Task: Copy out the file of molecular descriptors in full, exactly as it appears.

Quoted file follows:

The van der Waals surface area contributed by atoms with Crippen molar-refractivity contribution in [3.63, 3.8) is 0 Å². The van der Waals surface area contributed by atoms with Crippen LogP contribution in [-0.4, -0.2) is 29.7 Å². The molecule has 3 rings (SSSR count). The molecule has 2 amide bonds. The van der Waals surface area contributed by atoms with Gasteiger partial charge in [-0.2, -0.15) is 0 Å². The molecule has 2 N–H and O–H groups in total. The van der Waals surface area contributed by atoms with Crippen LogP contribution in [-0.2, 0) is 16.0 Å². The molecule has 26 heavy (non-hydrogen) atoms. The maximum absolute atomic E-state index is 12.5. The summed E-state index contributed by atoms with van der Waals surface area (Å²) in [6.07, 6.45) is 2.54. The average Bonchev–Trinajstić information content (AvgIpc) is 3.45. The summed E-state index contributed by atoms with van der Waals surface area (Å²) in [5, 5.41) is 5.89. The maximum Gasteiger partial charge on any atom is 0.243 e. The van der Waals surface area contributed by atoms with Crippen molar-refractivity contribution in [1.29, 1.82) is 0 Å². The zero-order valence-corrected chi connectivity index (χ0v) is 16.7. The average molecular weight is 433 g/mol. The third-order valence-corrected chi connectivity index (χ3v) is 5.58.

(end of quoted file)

The van der Waals surface area contributed by atoms with Crippen molar-refractivity contribution in [3.63, 3.8) is 0 Å². The van der Waals surface area contributed by atoms with Crippen LogP contribution in [-0.4, -0.2) is 29.7 Å². The molecule has 3 rings (SSSR count). The molecule has 2 amide bonds. The van der Waals surface area contributed by atoms with Gasteiger partial charge in [-0.2, -0.15) is 0 Å². The molecule has 2 N–H and O–H groups in total. The van der Waals surface area contributed by atoms with Crippen LogP contribution in [-0.2, 0) is 16.0 Å². The molecule has 26 heavy (non-hydrogen) atoms. The maximum absolute atomic E-state index is 12.5. The summed E-state index contributed by atoms with van der Waals surface area (Å²) in [6.07, 6.45) is 2.54. The average Bonchev–Trinajstić information content (AvgIpc) is 3.45. The summed E-state index contributed by atoms with van der Waals surface area (Å²) in [5, 5.41) is 5.89. The maximum Gasteiger partial charge on any atom is 0.243 e. The van der Waals surface area contributed by atoms with Crippen molar-refractivity contribution in [1.29, 1.82) is 0 Å². The zero-order valence-corrected chi connectivity index (χ0v) is 16.7. The average molecular weight is 433 g/mol. The third-order valence-corrected chi connectivity index (χ3v) is 5.58.